‘Pacific island builders must factor in sea-level rise’

Flooding in Fiji-main
Flooding in the town of Nadi in Fiji. Pacific Islands face the threat of sea-level rise. Copyright: Cometstyles, Public Domain. This image has been cropped.

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  • 7,472 buildings constructed in Fiji after 2017 will get inundated by 2050
  • Builders across the Pacific Island states must factor in sea-level rise
  • People will need to relocate and find new land for housing and farming

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[NOUMEA] Some 40 per cent of all buildings constructed in Fiji and other Pacific Island states after 2017 stand to get inundated by 2050 as result of sea-level rise, says a new study.  
About 97 per cent of the population of the Pacific islands is vulnerable to sea-level rise on account of living in proximity to the coast, says a report of the UN Intergovernmental Panel on Climate Change. In Fiji, the government lists 830 communities already exposed to climate change, with 48 of them facing urgent relocation due to ocean level variation.

“Our study is the first to ask if sea-level rise has an influence on material flows of building materials and thus, eventually on resource demands and demolition waste streams”

Simon Merschroth, Technische Universität Darmstadt

“Our study is the first to ask if sea-level rise has an influence on material flows of building materials and thus, eventually on resource demands and demolition waste streams,” Simon Merschroth of Institute IWAR of the Technische Universität Darmstadt and lead author of the study, tells SciDev.Net.
To estimate material losses, the team developed a novel methodology through a hybrid combination of geospatial analysis and material stock analysis, applying and evaluating to carry out the Fiji study, published last month (January) in the journal Sustainability.  
“Fiji is one of the luckiest because the islands are volcanic and people can move into upper regions. Other nations, like Tuvalu or Kiribati, are only sand islands, they will face dramatic impacts,” says Andrew Jones, director of Geoscience, Energy and Maritime at the Pacific Community.
The team showed that 7,472 edifices will go under the water, leading to 900 million kilograms of material losses if nothing changes from now on.
Quantifying the amount of materials that will be under water gives policymakers a robust dataset to plan adaptation actions and any scientific contribution that helps the government to make decisions is a good thing, says Jones.  
“In Fiji, like on many other Pacific islands, there is a lot of pressure on urban construction,” says Jones.
The government of Fiji plans to mobilise economic, natural and human resources to adapt to global warming. “However, it is unclear whether they can estimate the actual amount of materials and thus, the economic and environmental burdens that come with it. Our results provide a good estimate,” says Merschroth.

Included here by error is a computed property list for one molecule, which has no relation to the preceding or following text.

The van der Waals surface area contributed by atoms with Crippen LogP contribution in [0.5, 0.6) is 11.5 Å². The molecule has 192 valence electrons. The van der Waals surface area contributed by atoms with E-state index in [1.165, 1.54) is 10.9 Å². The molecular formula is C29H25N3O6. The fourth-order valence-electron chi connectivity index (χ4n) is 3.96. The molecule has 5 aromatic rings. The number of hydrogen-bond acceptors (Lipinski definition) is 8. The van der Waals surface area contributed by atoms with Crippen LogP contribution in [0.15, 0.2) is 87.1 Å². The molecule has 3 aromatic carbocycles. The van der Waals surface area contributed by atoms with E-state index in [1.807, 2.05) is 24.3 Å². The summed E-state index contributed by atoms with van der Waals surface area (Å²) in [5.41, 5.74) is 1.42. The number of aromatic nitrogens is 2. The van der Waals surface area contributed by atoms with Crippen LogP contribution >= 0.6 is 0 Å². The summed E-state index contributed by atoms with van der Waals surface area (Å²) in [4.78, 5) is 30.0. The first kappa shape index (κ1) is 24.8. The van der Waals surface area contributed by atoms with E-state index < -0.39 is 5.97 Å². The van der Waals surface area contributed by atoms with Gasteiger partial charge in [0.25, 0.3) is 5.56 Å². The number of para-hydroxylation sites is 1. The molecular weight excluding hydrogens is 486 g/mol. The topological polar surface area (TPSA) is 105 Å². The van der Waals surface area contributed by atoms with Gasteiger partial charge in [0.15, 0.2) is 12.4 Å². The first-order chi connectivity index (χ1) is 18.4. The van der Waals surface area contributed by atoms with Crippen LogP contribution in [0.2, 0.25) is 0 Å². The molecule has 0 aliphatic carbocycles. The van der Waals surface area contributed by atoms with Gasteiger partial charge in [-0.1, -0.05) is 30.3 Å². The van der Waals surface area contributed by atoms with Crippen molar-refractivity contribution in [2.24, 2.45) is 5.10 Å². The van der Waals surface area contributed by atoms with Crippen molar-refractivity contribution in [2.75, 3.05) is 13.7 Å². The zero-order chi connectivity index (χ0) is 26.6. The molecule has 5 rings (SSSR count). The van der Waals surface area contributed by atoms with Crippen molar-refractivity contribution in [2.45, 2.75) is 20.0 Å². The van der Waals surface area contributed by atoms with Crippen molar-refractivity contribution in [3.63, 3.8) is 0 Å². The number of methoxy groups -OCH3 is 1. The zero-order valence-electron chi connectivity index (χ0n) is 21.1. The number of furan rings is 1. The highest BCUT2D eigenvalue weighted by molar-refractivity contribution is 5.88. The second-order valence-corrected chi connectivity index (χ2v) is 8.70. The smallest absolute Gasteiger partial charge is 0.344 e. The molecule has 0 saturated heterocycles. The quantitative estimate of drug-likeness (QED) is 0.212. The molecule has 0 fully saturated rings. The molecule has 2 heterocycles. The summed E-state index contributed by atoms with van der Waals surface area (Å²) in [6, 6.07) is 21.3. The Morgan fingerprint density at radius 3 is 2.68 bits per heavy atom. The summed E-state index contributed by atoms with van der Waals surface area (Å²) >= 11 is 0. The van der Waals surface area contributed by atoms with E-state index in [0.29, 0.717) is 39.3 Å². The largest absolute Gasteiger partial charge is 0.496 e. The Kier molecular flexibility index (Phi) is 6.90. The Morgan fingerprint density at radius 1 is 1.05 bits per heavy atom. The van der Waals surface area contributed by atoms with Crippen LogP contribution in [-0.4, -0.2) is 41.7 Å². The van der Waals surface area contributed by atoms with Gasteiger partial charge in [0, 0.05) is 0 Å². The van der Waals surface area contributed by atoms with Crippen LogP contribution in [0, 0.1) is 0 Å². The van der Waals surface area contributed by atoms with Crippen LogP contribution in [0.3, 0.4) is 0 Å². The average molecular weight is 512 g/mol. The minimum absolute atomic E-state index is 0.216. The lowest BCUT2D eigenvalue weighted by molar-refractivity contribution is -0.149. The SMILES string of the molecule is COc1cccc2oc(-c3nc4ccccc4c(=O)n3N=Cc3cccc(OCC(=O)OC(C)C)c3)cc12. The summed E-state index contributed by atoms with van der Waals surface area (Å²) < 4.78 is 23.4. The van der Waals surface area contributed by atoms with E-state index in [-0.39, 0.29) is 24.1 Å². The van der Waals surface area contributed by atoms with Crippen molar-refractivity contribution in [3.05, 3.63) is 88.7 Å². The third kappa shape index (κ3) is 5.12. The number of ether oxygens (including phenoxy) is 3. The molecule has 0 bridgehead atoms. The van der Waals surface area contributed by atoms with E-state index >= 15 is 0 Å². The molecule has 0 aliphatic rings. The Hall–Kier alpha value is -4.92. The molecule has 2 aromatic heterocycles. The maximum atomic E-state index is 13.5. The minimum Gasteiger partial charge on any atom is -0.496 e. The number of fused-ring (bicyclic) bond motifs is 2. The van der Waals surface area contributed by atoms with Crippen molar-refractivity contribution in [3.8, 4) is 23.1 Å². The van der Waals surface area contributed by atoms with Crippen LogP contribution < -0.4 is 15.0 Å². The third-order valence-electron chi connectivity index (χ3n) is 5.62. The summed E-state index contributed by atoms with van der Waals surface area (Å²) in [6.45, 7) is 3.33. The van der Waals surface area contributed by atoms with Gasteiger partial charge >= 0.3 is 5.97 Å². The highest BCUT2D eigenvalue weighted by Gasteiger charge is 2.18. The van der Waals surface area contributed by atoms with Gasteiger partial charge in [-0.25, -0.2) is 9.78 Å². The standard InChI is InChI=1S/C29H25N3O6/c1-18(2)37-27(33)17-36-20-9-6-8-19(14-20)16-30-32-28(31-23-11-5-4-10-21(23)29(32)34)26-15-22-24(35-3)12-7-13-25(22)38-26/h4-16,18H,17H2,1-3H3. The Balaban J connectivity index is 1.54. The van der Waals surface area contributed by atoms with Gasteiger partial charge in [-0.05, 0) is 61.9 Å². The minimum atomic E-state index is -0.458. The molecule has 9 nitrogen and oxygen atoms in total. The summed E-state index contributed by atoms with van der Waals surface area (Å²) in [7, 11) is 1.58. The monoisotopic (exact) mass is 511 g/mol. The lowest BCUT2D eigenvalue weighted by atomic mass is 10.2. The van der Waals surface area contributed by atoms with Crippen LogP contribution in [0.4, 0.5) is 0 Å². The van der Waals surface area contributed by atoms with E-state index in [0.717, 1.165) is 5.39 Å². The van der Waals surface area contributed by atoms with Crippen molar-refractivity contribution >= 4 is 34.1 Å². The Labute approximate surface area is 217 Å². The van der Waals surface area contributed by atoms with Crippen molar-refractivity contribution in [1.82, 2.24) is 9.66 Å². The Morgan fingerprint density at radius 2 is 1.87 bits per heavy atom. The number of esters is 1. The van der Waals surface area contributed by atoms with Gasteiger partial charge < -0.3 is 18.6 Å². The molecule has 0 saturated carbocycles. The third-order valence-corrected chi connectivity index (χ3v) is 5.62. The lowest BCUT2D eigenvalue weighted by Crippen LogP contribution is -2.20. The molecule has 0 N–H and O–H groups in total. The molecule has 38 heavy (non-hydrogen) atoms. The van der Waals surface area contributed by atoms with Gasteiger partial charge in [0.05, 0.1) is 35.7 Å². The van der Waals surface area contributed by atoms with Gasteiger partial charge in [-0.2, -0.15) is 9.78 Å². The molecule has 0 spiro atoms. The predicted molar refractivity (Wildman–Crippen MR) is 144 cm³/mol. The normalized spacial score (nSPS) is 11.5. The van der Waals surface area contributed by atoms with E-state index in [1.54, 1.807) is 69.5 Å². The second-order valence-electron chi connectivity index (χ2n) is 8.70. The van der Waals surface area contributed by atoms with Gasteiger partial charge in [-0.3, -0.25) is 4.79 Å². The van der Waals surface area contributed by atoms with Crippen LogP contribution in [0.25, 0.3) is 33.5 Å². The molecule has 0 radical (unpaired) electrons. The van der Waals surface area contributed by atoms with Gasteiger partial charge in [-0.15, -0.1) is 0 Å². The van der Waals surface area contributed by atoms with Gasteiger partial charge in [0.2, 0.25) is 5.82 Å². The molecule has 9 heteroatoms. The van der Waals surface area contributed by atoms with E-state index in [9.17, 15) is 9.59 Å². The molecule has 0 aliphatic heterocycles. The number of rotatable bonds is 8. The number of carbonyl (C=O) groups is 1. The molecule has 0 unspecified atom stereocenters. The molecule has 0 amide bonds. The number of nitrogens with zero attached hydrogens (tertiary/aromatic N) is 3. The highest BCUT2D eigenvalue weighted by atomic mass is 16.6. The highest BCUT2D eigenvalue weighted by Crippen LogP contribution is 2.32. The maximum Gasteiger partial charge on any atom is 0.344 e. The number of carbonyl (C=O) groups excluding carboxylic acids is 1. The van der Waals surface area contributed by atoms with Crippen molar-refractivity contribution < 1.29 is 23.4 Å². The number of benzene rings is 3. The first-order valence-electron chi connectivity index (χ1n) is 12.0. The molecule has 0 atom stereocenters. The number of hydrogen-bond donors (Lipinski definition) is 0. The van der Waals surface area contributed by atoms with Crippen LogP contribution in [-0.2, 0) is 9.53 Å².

The study calculates the costs of relocating people from endangered buildings based on relocation of Vunidogoloa village, one of four Fijian communities forced to leave their island, at US$15,625 per house. Applied to the number of inundated rural buildings identified in the study, relocation would cost US$96.13 million in 2050.
“This estimate does not take into account the full impact of sea-level rise, Merschroth warns. “Aside from   relocating, people will lose agricultural land. Considering that over 80 per cent of inundated buildings are in the rural areas, people affected by sea-level rise will have either to purchase or be assigned new land or find different occupations in the cities.”
A study, led by the World Bank and the Global Facility for Disaster Reduction and Recovery, estimated that Fiji would need US$4.5 billion over ten years to build the country’s resilience and capacity to adapt to climate change. This includes construction of more inclusive and resilient towns and cities, but not material losses.

The Fiji government has already identified the need to build and develop climate and disaster resilience plans for urban and rural communities as a priority in its Nationally Determined Contributions following the Paris Agreement. “The country is invested in the fight against global warming, but how do they appropriate scientific results remains hard to evaluate,” says Jones.  
According to the team, the same methodology could be applied for other Pacific islands. “We definitely need more and better data,” says Jones. “For some islands, we talk about sea levels rising, but we actually don’t have any baseline.”  
Relocation is a grim reality for small island developing states, recognised by the UN Human Rights Committee in a recent ruling that governments cannot return people to countries where their lives might be threatened by climate change. The ruling followed New Zealand’s refusal to accept a Kiribati citizen who argued that he and his family were at risk due to sea-level rise. 
This piece was produced by SciDev.Net’s Asia & Pacific desk.